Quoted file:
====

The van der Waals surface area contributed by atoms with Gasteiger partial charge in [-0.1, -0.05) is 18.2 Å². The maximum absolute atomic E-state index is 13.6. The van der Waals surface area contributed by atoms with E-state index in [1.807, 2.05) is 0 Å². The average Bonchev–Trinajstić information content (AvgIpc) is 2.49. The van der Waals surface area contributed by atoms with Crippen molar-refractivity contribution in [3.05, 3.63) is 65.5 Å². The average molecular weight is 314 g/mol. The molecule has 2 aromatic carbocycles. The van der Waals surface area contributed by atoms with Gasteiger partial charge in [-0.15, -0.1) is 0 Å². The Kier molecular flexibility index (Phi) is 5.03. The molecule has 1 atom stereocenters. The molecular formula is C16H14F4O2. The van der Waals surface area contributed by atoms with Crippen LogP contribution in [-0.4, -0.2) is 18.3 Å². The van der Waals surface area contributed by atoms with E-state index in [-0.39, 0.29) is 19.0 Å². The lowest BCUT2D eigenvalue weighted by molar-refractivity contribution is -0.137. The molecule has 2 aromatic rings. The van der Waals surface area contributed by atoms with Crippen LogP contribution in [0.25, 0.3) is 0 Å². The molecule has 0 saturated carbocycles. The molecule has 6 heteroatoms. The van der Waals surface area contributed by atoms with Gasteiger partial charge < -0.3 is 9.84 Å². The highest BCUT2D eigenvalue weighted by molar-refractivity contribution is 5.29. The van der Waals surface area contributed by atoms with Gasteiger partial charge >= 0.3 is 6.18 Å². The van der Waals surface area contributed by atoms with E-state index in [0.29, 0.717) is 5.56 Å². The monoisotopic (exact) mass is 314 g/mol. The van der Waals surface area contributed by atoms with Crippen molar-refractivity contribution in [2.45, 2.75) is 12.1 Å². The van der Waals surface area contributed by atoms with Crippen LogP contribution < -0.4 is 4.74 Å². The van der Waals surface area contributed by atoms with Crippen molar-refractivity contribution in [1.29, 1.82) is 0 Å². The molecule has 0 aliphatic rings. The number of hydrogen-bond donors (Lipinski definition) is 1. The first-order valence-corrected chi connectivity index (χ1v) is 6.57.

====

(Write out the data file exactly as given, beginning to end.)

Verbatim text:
The van der Waals surface area contributed by atoms with Gasteiger partial charge in [-0.1, -0.05) is 18.2 Å². The maximum absolute atomic E-state index is 13.6. The van der Waals surface area contributed by atoms with E-state index in [1.807, 2.05) is 0 Å². The average Bonchev–Trinajstić information content (AvgIpc) is 2.49. The van der Waals surface area contributed by atoms with Crippen molar-refractivity contribution in [3.05, 3.63) is 65.5 Å². The average molecular weight is 314 g/mol. The molecule has 2 aromatic carbocycles. The van der Waals surface area contributed by atoms with Gasteiger partial charge in [-0.15, -0.1) is 0 Å². The Kier molecular flexibility index (Phi) is 5.03. The molecule has 1 atom stereocenters. The molecular formula is C16H14F4O2. The van der Waals surface area contributed by atoms with Crippen LogP contribution in [-0.4, -0.2) is 18.3 Å². The van der Waals surface area contributed by atoms with E-state index in [-0.39, 0.29) is 19.0 Å². The lowest BCUT2D eigenvalue weighted by molar-refractivity contribution is -0.137. The molecule has 2 aromatic rings. The van der Waals surface area contributed by atoms with Crippen LogP contribution in [0.25, 0.3) is 0 Å². The molecule has 0 saturated carbocycles. The molecule has 6 heteroatoms. The van der Waals surface area contributed by atoms with Gasteiger partial charge < -0.3 is 9.84 Å². The highest BCUT2D eigenvalue weighted by molar-refractivity contribution is 5.29. The van der Waals surface area contributed by atoms with Gasteiger partial charge >= 0.3 is 6.18 Å². The van der Waals surface area contributed by atoms with E-state index in [0.29, 0.717) is 5.56 Å². The monoisotopic (exact) mass is 314 g/mol. The van der Waals surface area contributed by atoms with Crippen molar-refractivity contribution in [2.45, 2.75) is 12.1 Å². The van der Waals surface area contributed by atoms with Crippen LogP contribution < -0.4 is 4.74 Å². The van der Waals surface area contributed by atoms with Crippen molar-refractivity contribution in [1.29, 1.82) is 0 Å². The molecule has 0 aliphatic rings. The number of hydrogen-bond donors (Lipinski definition) is 1. The first-order valence-corrected chi connectivity index (χ1v) is 6.57.